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Lauds European systems for their willingness to accept "hopeless diagnoses" and "forgo experimental treatments"

Yes, Grandma, There is a Death Panel


By —— Bio and Archives--August 20, 2009

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Brother O and the Democrat Party’s media propagandists and Internet lackeys are promoting disinformation and parroting half-truths concerning the Obamacare “death panel”—an overseers board of bureaucrats that determines the value of a person’s continued existence and whether treatment will be cost-effective.

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Brother O and the New York Times accuse Republicans and conservatives of spreading “false rumors;” and AP Fact Check,Politifact.org and FactCheck.org reject “death panel” claims as “twisted,” “ridiculous,” “lies.”

Obfuscation is a hallmark of Democrat disinformation; therefore, when Brother O and his kindred spirits in the mainstream media and on the Internet insist with dogmatic certainty that the health care bill passed by the House does not include a literal provision to establish a “death panel,” they know they’re right; however, they’re right only in the limited sense of the health care bill itself.

If the “death panel” specter were raised above the American Recovery and Reinvestment Act of 2009, a.k.a., the Stimulus Bill, which was signed into law February 17, their dogmatic assertions would disappear. In other words, the panel of overseers does not appear in the healthcare bill because it was created in that monstrous $1.1 billion, portentous piece of porkulus spending that lawmakers passed without reading,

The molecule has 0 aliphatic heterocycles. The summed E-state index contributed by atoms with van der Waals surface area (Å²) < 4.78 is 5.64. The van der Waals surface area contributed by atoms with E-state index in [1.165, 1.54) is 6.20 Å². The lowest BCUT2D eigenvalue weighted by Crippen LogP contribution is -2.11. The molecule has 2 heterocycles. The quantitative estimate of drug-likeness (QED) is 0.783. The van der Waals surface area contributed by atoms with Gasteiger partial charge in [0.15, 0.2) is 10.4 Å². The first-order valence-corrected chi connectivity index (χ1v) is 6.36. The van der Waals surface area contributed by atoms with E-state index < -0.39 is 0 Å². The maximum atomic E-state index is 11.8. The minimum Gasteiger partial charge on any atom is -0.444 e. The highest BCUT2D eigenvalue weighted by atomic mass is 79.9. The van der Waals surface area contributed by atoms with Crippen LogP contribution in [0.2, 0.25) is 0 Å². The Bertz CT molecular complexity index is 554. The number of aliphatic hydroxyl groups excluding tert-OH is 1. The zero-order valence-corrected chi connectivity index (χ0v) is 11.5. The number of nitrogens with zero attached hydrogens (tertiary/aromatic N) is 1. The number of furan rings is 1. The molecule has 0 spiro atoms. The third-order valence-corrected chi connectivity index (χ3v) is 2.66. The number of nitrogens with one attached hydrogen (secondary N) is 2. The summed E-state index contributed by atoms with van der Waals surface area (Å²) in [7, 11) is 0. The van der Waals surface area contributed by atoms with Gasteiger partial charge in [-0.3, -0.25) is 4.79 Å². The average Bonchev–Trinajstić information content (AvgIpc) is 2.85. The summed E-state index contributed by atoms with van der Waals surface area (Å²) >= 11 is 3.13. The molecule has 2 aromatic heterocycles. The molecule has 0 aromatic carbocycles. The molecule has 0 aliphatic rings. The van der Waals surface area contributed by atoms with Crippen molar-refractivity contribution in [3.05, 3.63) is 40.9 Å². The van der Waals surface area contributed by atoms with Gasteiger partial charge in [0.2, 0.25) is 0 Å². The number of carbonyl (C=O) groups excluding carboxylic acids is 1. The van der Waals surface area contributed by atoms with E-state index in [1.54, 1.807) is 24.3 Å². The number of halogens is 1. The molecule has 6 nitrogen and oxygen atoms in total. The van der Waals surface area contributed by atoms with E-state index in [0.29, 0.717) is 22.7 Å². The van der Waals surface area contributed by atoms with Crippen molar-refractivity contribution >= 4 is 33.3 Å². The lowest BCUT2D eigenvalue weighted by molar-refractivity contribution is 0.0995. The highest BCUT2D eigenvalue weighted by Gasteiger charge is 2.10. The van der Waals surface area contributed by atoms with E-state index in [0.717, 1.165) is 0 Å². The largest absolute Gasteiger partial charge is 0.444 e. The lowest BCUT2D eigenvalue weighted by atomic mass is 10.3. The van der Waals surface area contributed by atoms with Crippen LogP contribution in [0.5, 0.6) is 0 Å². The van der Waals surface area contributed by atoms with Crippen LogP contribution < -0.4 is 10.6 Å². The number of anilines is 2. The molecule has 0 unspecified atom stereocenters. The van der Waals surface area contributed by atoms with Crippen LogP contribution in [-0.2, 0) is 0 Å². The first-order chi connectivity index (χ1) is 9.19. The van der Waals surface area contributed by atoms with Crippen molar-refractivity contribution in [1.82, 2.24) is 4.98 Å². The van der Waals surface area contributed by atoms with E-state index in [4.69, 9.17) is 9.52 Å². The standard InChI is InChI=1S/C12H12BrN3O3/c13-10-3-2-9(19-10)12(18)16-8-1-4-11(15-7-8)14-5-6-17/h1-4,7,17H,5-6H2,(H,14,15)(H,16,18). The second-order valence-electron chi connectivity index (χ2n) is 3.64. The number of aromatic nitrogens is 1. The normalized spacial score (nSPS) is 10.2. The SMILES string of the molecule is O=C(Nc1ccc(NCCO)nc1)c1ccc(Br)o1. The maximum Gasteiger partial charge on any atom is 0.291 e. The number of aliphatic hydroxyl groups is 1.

Had America’s lawmakers demanded the time necessary to read the Stimulus Bill, they could have uncovered the slipped-in healthcare provisions and the appropriations for the Federal Coordinating Council for Comparative Effectiveness Research, known by the Sarah Palin catchphrase “death panel.”

The Council is the handiwork of Tom Daschle, who had been Brother O’s first choice to head the Health and Human Services Department. Daschle’s Council, which is modeled after a board in the United Kingdom and discussed in his book, Critical: What We Can Do About the Health-Care Crisis,would make the “tough” decisions regarding medical treatments and monitor doctors to make sure they are following government dictates for appropriate and cost-effective treatments. Doctors who are not “meaningful users” of Obamacare would be penalized. What defines a “meaningful user” is left to the private interpretation of the Health and Human Services secretary.

According to Daschle’s book, the Council’s goal is to reduce healthcare costs by slowing the advancement in medical technologies and the development of pharmaceuticals. Daschle lauds European systems for their willingness to accept “hopeless diagnoses” and “forgo experimental treatments.”

Daschle’s Council would approve or reject treatments based on a formula that divides the cost of the treatment by the number of years the patient is expected to benefit. Treatments for younger patients would be approved more often than those for the elderly; consequently, Daschle advises the elderly to be more like the Europeans who passively accept their conditions and don’t treat them.